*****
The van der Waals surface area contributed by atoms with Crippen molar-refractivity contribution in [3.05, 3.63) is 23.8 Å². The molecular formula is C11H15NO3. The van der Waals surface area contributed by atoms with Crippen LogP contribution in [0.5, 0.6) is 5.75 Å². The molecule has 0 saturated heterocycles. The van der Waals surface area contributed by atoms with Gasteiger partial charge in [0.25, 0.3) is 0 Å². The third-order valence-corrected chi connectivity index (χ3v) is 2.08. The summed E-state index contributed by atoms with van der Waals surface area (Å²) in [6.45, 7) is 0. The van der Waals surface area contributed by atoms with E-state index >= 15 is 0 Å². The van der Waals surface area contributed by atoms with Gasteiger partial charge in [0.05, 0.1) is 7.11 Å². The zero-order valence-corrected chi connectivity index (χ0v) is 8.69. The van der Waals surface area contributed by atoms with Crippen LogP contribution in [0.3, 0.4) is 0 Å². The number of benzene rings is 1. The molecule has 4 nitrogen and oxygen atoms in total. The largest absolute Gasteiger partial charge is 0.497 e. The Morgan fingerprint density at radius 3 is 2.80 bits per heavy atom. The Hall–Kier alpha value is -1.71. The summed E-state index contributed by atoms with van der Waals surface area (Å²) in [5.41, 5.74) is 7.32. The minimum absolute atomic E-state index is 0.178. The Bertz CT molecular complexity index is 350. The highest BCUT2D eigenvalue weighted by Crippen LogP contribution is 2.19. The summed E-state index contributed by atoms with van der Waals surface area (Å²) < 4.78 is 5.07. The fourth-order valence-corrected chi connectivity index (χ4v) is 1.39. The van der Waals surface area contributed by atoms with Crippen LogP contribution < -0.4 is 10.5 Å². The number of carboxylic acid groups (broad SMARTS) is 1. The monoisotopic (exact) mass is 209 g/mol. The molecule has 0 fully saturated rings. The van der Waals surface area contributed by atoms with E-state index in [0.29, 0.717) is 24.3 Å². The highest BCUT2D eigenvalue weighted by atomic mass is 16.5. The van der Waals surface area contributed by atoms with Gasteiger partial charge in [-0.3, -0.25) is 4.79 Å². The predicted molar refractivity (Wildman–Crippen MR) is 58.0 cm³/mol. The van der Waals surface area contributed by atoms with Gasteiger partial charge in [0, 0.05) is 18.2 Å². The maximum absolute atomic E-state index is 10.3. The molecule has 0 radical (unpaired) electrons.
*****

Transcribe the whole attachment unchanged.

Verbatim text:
The van der Waals surface area contributed by atoms with Crippen molar-refractivity contribution in [3.05, 3.63) is 23.8 Å². The molecular formula is C11H15NO3. The van der Waals surface area contributed by atoms with Crippen LogP contribution in [0.5, 0.6) is 5.75 Å². The molecule has 0 saturated heterocycles. The van der Waals surface area contributed by atoms with Gasteiger partial charge in [0.25, 0.3) is 0 Å². The third-order valence-corrected chi connectivity index (χ3v) is 2.08. The summed E-state index contributed by atoms with van der Waals surface area (Å²) in [6.45, 7) is 0. The van der Waals surface area contributed by atoms with E-state index >= 15 is 0 Å². The van der Waals surface area contributed by atoms with Gasteiger partial charge in [0.05, 0.1) is 7.11 Å². The zero-order valence-corrected chi connectivity index (χ0v) is 8.69. The van der Waals surface area contributed by atoms with Crippen LogP contribution in [0.3, 0.4) is 0 Å². The number of benzene rings is 1. The molecule has 4 nitrogen and oxygen atoms in total. The largest absolute Gasteiger partial charge is 0.497 e. The Morgan fingerprint density at radius 3 is 2.80 bits per heavy atom. The Hall–Kier alpha value is -1.71. The summed E-state index contributed by atoms with van der Waals surface area (Å²) in [5.41, 5.74) is 7.32. The minimum absolute atomic E-state index is 0.178. The Bertz CT molecular complexity index is 350. The highest BCUT2D eigenvalue weighted by Crippen LogP contribution is 2.19. The summed E-state index contributed by atoms with van der Waals surface area (Å²) < 4.78 is 5.07. The fourth-order valence-corrected chi connectivity index (χ4v) is 1.39. The van der Waals surface area contributed by atoms with Crippen LogP contribution < -0.4 is 10.5 Å². The number of carboxylic acid groups (broad SMARTS) is 1. The monoisotopic (exact) mass is 209 g/mol. The molecule has 0 fully saturated rings. The van der Waals surface area contributed by atoms with E-state index in [0.29, 0.717) is 24.3 Å². The highest BCUT2D eigenvalue weighted by atomic mass is 16.5. The van der Waals surface area contributed by atoms with Gasteiger partial charge in [-0.3, -0.25) is 4.79 Å². The predicted molar refractivity (Wildman–Crippen MR) is 58.0 cm³/mol. The van der Waals surface area contributed by atoms with Gasteiger partial charge in [0, 0.05) is 18.2 Å². The maximum absolute atomic E-state index is 10.3. The molecule has 0 radical (unpaired) electrons.